Rocky birth for Hong Kong Appeal Court

LAWYERS in Hong Kong are deeply divided over the Court of Final Appeal (CFA), the final arbiter of law in the Hong Kong Special Administrative Region from 1997.

The establishment of the court has caused a major ruckus between the Chinese and British governments as well as at the Law Society and the Bar. And the final agreement arrived at earlier this month, while widely applauded by the political community, has left many issues unresolved from the legal community's point of view.

The Hong Kong Bar Council has described it as “less than satisfactory” and the Law Society says it is too early to pass judgement but that there are a number of outstanding issues which the new agreement does not deal with.

In the new agreement, the Chinese were successful in stopping the court from being set up before 1997. However, they agreed that the British could participate in preparations to set it up.

One of the main grounds of contention is the number of overseas judges allowed to sit in the court.

The new agreement accepts that one of the court's five judges can be an overseas judge. It is a position that, although now accepted by the Law Society of Hong Kong, has split the profession.

Originally, the Law Society of Hong Kong supported the premise of the Basic Law and the Joint Declaration, the agreement signed between Britain and China which laid no limits on the number of overseas judges in the five-judge court.

However, this was overturned by another agreement signed by the Sino-British Joint Liaison Group in 1991 which limited the five-judge court to one overseas judge, known as the “four-to-one” formula.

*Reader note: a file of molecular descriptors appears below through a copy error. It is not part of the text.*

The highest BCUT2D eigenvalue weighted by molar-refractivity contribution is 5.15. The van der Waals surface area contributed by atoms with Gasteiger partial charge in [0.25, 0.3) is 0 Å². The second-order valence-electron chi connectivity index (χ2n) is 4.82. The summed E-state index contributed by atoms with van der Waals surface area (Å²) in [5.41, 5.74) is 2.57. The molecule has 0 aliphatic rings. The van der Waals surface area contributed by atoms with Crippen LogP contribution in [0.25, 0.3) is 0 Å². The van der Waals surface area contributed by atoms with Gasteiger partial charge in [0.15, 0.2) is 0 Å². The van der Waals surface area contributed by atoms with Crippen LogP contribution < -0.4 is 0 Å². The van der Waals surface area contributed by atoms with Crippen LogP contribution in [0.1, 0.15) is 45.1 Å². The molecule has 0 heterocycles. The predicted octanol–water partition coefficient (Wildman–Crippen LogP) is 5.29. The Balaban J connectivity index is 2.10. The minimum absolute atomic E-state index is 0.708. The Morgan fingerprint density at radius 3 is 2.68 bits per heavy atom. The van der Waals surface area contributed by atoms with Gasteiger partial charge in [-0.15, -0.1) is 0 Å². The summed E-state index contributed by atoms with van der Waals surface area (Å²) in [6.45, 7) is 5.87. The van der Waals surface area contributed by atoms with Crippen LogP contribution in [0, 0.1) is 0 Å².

Many lawyers believe that this represents a blatant violation of the Joint Declaration and the Basic Law.

The Hong Kong Bar in particular has taken this view which members voted for in an extraordinary general meeting at the end of 1994.

The Law Society, however, initially, supported the view, saying that neither the British nor the Chinese government could by alternative agreement fetter the discretionary power of the CFA to invite overseas judges.

However, as disagreement after disagreement ensued over the court between the Chinese and the British, it became less likely that the court would be set up before 1997.

The fear that a legal vacuum would result was one of the reasons why the Law Society consequently made a U-turn at the end of last year, accepting the “four-to-one” formula and causing furore among a number of its members who viewed the society's action as nothing short of betrayal.

A group of solicitors called on the Law Society to convene an extraordinary general meeting in December.

In the words of Yolanda Fan, a solicitor who opposed the

society's new stance, they were calling “for genuine consultation on this important and controversial piece of proposed legislation”.

The system of proxy voting ensured that the Law Society won the day, although the vote was very close.

The new agreement was signed on 9 June between the Chinese and British negotiators. Britain agreed not to set up the court before 1997 in return for British involvement in the preparations. China has backed down on its demand for further legislative provisions on “post-verdict remedial arrangements” which would cast doubt on the finality of court rulings.

In return, the Hong Kong government has included an amendment to the bill allowing for an existing remedial arrangement.

Commenting on the agreement, Law Society secretary general Patrick Moss said that although Law Society members had met to discuss it, it was too early to comment. He added that a number of the technical points put forward by the society remained unresolved.